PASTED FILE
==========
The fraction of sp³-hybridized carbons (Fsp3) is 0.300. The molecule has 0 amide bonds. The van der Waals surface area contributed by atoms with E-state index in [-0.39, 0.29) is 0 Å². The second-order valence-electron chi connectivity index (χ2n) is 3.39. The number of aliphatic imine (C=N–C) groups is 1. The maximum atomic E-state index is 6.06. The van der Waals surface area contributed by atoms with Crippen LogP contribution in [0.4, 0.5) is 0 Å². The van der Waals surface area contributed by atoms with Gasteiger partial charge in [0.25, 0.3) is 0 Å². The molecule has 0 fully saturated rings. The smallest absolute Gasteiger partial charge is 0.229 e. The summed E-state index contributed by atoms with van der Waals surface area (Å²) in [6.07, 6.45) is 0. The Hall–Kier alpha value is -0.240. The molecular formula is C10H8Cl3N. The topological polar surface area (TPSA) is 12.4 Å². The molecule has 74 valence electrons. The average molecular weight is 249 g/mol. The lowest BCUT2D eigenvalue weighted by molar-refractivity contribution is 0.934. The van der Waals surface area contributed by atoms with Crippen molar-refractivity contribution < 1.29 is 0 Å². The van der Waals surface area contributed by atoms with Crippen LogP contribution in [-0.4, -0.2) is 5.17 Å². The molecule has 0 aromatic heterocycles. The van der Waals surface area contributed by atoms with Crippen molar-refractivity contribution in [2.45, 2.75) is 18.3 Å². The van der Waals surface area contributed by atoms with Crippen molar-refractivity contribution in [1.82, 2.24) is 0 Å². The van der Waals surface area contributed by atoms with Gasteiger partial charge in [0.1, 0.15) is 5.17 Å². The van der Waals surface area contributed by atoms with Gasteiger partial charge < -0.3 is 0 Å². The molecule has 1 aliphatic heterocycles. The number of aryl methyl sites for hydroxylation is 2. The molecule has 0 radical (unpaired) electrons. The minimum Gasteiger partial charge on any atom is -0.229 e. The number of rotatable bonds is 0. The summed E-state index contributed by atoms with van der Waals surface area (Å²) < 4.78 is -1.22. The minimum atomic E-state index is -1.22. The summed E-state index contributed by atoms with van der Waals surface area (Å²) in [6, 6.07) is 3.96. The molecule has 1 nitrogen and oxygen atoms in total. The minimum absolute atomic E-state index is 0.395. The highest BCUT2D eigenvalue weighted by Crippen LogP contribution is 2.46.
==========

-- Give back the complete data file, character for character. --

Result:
The fraction of sp³-hybridized carbons (Fsp3) is 0.300. The molecule has 0 amide bonds. The van der Waals surface area contributed by atoms with E-state index in [-0.39, 0.29) is 0 Å². The second-order valence-electron chi connectivity index (χ2n) is 3.39. The number of aliphatic imine (C=N–C) groups is 1. The maximum atomic E-state index is 6.06. The van der Waals surface area contributed by atoms with Crippen LogP contribution in [0.4, 0.5) is 0 Å². The van der Waals surface area contributed by atoms with Gasteiger partial charge in [0.25, 0.3) is 0 Å². The molecule has 0 fully saturated rings. The smallest absolute Gasteiger partial charge is 0.229 e. The summed E-state index contributed by atoms with van der Waals surface area (Å²) in [6.07, 6.45) is 0. The Hall–Kier alpha value is -0.240. The molecular formula is C10H8Cl3N. The topological polar surface area (TPSA) is 12.4 Å². The molecule has 74 valence electrons. The average molecular weight is 249 g/mol. The lowest BCUT2D eigenvalue weighted by molar-refractivity contribution is 0.934. The van der Waals surface area contributed by atoms with Crippen molar-refractivity contribution < 1.29 is 0 Å². The van der Waals surface area contributed by atoms with Crippen LogP contribution in [-0.4, -0.2) is 5.17 Å². The molecule has 0 aromatic heterocycles. The van der Waals surface area contributed by atoms with Crippen molar-refractivity contribution in [2.45, 2.75) is 18.3 Å². The van der Waals surface area contributed by atoms with Crippen molar-refractivity contribution in [1.82, 2.24) is 0 Å². The van der Waals surface area contributed by atoms with Gasteiger partial charge in [0.1, 0.15) is 5.17 Å². The van der Waals surface area contributed by atoms with Gasteiger partial charge < -0.3 is 0 Å². The molecule has 1 aliphatic heterocycles. The number of aryl methyl sites for hydroxylation is 2. The molecule has 0 radical (unpaired) electrons. The minimum Gasteiger partial charge on any atom is -0.229 e. The number of rotatable bonds is 0. The summed E-state index contributed by atoms with van der Waals surface area (Å²) < 4.78 is -1.22. The minimum atomic E-state index is -1.22. The summed E-state index contributed by atoms with van der Waals surface area (Å²) in [6, 6.07) is 3.96. The molecule has 1 nitrogen and oxygen atoms in total. The minimum absolute atomic E-state index is 0.395. The highest BCUT2D eigenvalue weighted by Crippen LogP contribution is 2.46.